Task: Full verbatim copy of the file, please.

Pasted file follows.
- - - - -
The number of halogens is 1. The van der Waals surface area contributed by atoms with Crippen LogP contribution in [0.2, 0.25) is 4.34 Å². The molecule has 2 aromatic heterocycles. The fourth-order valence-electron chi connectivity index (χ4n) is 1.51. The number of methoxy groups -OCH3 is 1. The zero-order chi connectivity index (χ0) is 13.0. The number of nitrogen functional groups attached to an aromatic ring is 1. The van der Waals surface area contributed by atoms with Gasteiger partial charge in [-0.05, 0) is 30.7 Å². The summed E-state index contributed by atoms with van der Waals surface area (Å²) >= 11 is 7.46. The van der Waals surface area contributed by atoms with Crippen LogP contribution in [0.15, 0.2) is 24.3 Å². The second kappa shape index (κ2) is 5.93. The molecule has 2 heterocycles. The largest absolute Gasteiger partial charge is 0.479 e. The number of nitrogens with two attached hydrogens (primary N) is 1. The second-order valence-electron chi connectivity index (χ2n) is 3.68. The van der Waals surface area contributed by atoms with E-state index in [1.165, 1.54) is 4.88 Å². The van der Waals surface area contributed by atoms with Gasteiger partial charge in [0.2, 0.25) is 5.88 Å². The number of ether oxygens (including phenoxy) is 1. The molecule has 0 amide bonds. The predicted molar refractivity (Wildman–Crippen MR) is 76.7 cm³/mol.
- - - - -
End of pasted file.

The number of halogens is 1. The van der Waals surface area contributed by atoms with Crippen LogP contribution in [0.2, 0.25) is 4.34 Å². The molecule has 2 aromatic heterocycles. The fourth-order valence-electron chi connectivity index (χ4n) is 1.51. The number of methoxy groups -OCH3 is 1. The zero-order chi connectivity index (χ0) is 13.0. The number of nitrogen functional groups attached to an aromatic ring is 1. The van der Waals surface area contributed by atoms with Gasteiger partial charge in [-0.05, 0) is 30.7 Å². The summed E-state index contributed by atoms with van der Waals surface area (Å²) >= 11 is 7.46. The van der Waals surface area contributed by atoms with Crippen LogP contribution in [0.15, 0.2) is 24.3 Å². The second kappa shape index (κ2) is 5.93. The molecule has 2 heterocycles. The largest absolute Gasteiger partial charge is 0.479 e. The number of nitrogens with two attached hydrogens (primary N) is 1. The second-order valence-electron chi connectivity index (χ2n) is 3.68. The van der Waals surface area contributed by atoms with E-state index in [1.165, 1.54) is 4.88 Å². The van der Waals surface area contributed by atoms with Gasteiger partial charge in [0.2, 0.25) is 5.88 Å². The number of ether oxygens (including phenoxy) is 1. The molecule has 0 amide bonds. The predicted molar refractivity (Wildman–Crippen MR) is 76.7 cm³/mol.